Suing the government, whether it is the city or state or an arm or branch of government, seems like a given right. But in many countries, citizens have no right to sue the government because of a doctrine called sovereign immunity. Like many states in the U.S., Florida has enacted laws that specifically allow citizens to sue the government, thus waiving sovereign immunity.
Still, the government can’t be sued the same way private companies or people can. Sovereign immunity has many advantages to the government and its agencies, including a limitation on how much can be recovered in damages by an injured victim.
Who Gets Sovereign Immunity?
In many cases, it is clear who a government agency is. The city, the police department, a school, or a state executive agency, may all easily be classified as government entities.
But in many cases, there is an issue as to whether a defendant is entitled to sovereign immunity. That’s because the doctrine also applies to defendants that may not be government entities, but that perform duties closely associated with or which are controlled by a government agency. In many cases, the doctrine can apply when you least expect it to.
In a recent case, a football player at UCF was injured at football practice and sued the school—an obvious government entity, as a state school—and also sued the UCF Athletics Association, Inc. (UCFAA), the statutorily authorized organization that administered UCF’s athletics department. The UCFAA said that it, like UCF, was entitled to sovereign immunity.
The trial court said that it was not, and a jury awarded the victims $10mil from the UCFAA. An appellate court reversed the ruling, and said immunity did apply, and the case made its way to the Florida Supreme Court.
If UCF had sufficient day to day control over the UCFAA, and if the UCFAA was just an instrumentality of UCF, the sovereign immunity that UCF had would extend to the UCFAA. The Supreme Court looked at other cases, involving hospitals, prison programs, and transit management systems to determine whether they were sufficiently controlled by the state to be entitled to sovereign immunity.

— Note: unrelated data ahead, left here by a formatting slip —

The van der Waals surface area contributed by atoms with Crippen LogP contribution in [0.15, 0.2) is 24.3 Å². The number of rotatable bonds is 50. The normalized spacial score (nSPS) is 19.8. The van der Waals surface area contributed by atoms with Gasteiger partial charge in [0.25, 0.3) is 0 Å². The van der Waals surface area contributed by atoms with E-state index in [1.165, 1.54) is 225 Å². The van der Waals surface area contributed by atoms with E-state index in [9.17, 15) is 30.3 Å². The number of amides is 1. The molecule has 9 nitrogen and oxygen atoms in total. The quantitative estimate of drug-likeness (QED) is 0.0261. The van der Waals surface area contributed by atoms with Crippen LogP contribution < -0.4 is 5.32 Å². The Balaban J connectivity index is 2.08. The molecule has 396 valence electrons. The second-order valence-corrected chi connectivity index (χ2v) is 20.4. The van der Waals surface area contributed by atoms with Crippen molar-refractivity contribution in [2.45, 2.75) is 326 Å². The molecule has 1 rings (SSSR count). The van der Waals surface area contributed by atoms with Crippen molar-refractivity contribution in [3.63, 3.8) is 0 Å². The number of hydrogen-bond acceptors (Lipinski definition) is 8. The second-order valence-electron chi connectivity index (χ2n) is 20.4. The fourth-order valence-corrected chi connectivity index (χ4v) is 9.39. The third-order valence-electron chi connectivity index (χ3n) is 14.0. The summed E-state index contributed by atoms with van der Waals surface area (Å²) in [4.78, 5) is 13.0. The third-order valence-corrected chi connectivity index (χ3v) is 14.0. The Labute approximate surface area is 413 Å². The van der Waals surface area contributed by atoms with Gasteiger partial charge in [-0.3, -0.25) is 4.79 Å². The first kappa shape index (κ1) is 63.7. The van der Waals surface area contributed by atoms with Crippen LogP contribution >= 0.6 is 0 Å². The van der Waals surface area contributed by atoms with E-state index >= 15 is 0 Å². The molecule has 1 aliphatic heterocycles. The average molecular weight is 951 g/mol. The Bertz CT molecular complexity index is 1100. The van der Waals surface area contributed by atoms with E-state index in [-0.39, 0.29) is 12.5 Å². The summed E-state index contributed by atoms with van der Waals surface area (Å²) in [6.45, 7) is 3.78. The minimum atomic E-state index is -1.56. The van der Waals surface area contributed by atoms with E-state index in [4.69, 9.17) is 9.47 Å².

Here, the court felt that UCF both exercised enough control and had the right to do so, such that the UCFAA should be entitled to sovereign immunity. UCF officials were on UCFAA’s board of directors, UCF’s athletic director managed UCFAA’s organization, and UCF had to approve any changes in bylaws, and could even decertify the UCFAA as an organization. The court looked at Florida laws that govern such organizations, finding instances where they could not take certain actions without the school or state’s permission.
Because sovereign immunity applied, the victim’s verdict was reduced to the statutorily capped $200,000. The case is a harsh reminder that often the state has control in places that aren’t so obvious, and that a suit that even remotely involves a government agency needs to be evaluated carefully for immunity issues.
Part of winning a Personal Injury case is understanding who the correct defendants are, and what limitations you may have on obtaining a judgment. If you have been a victim of injury due to another’s negligence, talk to the Miami personal injury attorneys at Gerson & Schwartz, P.A. today for a free consultation about your injury case.